British Journal of Educational Psychology
Early View Articles
Explaining academic‐track boys’ underachievement in language grades: Not a lack of aptitude but students’ motivational beliefs and parents’ perceptions?
- Author(s): Anke Heyder, Ursula Kessels, Ricarda Steinmayr
- Published 15 Feb 2017
- DOI: 10.1111/bjep.12145
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Boys earn lower grades in languages than girls. The expectancy‐value model by Eccles et al. (, A series of books in psychology. Achievement and achievement motives. Psychological and sociological approaches, W.H. Freeman, San Francisco, CA, 76) is a comprehensive theoretical model for explaining gender differences in educational outcomes. In the past, most studies have focused on girls’ disadvantage in math and science and on the role of the students’ motivational beliefs.
We aimed to explain boys’ lower language grades by applying the expectancy‐value model while taking into account students’ motivational beliefs as well as their aptitude, prior achievement, and socializers’ beliefs. In addition, we aimed at exploring the incremental contribution of each potential mediator.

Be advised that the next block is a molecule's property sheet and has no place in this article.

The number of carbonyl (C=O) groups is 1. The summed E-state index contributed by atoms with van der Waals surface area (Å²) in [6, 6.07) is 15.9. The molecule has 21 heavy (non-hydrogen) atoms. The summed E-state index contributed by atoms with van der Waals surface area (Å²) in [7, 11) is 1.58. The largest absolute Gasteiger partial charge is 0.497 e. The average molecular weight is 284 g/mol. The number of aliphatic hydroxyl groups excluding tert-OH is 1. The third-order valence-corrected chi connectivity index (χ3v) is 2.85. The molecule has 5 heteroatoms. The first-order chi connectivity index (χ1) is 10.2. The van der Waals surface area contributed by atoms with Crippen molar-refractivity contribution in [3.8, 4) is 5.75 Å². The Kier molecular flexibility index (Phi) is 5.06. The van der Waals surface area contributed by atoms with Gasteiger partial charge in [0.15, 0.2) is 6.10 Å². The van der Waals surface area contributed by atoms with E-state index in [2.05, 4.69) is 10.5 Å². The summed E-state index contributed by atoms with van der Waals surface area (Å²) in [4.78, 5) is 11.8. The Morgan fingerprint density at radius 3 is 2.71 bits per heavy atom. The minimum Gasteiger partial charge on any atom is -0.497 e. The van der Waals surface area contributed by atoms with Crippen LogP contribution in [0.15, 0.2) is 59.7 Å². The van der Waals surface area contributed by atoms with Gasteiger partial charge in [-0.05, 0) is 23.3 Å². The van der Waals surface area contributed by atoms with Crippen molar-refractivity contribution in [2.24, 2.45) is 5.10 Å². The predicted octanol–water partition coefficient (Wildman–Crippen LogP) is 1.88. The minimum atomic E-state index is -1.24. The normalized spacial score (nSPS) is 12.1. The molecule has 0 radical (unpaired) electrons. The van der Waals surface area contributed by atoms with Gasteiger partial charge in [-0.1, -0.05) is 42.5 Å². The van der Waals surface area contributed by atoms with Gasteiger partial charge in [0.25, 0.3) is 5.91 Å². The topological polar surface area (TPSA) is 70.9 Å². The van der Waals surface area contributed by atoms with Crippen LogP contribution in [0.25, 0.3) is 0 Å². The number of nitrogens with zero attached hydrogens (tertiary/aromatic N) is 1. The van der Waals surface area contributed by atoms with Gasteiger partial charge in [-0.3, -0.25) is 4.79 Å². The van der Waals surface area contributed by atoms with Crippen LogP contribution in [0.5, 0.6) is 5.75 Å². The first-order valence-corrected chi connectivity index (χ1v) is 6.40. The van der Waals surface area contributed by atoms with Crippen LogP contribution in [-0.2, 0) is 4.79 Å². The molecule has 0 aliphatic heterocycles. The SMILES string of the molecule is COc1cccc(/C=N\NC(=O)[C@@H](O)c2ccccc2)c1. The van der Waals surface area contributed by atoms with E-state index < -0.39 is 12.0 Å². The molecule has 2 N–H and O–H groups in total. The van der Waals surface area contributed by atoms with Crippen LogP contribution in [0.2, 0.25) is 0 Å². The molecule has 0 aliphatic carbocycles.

Five hundred and twenty German students (age M = 17 years; 58% female) and 374 parents (age M = 47 years).
Student‐reported ability self‐concept (ASC) and task values, parents’ perceptions of students’ ability, students’ prior achievement as reported by schools, and students’ verbal intelligence test scores were all tested as mediators of the effect of gender on grades in German while controlling for parents’ socioeconomic status. Single‐mediator models and a multiple‐mediator model were estimated using structural equation modelling.
All variables proved to be relevant for explaining boys’ underachievement in language grades. Whereas students’ ASC, task values, prior achievement, and parents’ perceptions mediated the gender effect, verbal intelligence was identified as a suppressor variable increasing the gender effect.
Our results challenge the stereotypic belief that boys’ lower grades are due to lower verbal aptitude. Rather, students’ motivational beliefs and parents’ perceptions seem critical factors. Implications for both future research and practice are discussed.